By Debbie Dudek
Special To The Commoner Call (12/16/19)
I had hope this year that a plan by world leaders was going to be put in place to avert the climate crisis or — at the very least — lessen its impact. Yes, that sounds like some fairy tale dream, but after the worldwide lineup of environmental activists and groups that showed up since last November, I felt it could be possible. Heavyweights like Greta Thunberg from Sweden, Extinction Rebellion from the UK, the Sunrise Movement in the US, and the global student strikes were all beyond belief. All were demanding that world leaders address the climate crisis in the direct and drastic way it needs to be handled.
After all that, an environmental activist could have some hope. Right?
But, after viewing the interview below with Dr. Peter Carter on what was accomplished at the Madrid gathering of COP25, that hope has vanished. Dr. Carter is a scientist who puts reports together for the Intergovernmental Panel on Climate Change (IPCC). There is one word for his interview, and that is: terrifying.
I have listened to many of Greta’s speeches. They are honest, direct scientifically-backed jabs at the leaders of the world stating they are taking her generation’s future away and doing nothing. In the middle of Carter’s interview, he talked about “biosphere collapse”, and I thought: “We are all going to die.”
The 11th hour
Carter outlined the history of the climate talks and where the problems began in 1992. If we do some math, that is 27 years. And in 27 years, no plan — none — has come to the table that every country has agreed to. No real progress has been made, and we are now in the 11th hour of the climate crisis. Carter notes there was some progress the first two years, but it has been all downhill since then. The major countries have been blocking scientific reports from entering the COP talks, and now they are being dropped completely.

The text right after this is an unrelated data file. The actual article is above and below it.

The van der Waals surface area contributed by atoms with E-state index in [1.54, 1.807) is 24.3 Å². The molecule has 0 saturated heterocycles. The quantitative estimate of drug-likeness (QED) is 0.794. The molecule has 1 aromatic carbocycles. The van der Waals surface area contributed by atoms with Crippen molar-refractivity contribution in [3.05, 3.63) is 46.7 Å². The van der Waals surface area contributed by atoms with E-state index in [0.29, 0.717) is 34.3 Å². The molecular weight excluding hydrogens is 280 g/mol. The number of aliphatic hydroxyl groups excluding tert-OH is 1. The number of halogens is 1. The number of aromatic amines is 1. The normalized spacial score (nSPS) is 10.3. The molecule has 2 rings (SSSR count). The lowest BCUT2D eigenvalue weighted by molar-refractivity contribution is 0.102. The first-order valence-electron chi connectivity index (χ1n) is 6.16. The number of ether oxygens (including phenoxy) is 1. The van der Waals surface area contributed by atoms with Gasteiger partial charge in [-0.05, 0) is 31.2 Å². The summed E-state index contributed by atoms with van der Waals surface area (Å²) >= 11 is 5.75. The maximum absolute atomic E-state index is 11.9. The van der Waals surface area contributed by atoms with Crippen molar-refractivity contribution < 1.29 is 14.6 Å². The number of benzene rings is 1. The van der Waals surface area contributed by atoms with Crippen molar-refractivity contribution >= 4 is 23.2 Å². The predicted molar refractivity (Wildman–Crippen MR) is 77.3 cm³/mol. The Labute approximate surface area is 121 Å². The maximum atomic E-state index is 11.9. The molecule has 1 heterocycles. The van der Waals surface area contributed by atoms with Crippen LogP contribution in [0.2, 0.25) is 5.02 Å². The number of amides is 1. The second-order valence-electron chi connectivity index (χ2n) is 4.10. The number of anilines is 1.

Carter described a rapidly accelerating trend of atmospheric CO2, methane, and nitrous oxide that scientists have not witnessed before. We are at 412 parts per million (ppm) of CO2 … and climbing. There also has been a massive eruption of methane in Barrow, Alaska, that began in August and has been bubbling ever since. Comparing the 2.2 million year ice core level that has been at 800 ppm, Carter notes it is now at 2,050 ppm. This eruption has not been publicized. It is a dangerous situation we need to keep our eye on, Carter warns.
Carter labels these nations for what they are: Evil … and committing a crime against all humanity and the future. They are driving humanity off the cliff. And, we wonder what we can do as we watch the madness relentlessly unfolding before our eyes.
(Commoner Call photo by Mark L. Taylor, 2019. Open source and free for non-derivative use with link to wwwthecommonercall.org )
Greta Thunberg Slams COP25, Declaring Response To Climate Crisis Falls Far Short Of What Needs To Happen.
“And I still believe that the biggest danger is not inaction. The real danger is when politicians and CEOs are making it look like real action is happening when in fact almost nothing is being done apart from clever accounting and creative PR.”
Democracy Now! (12/12/19)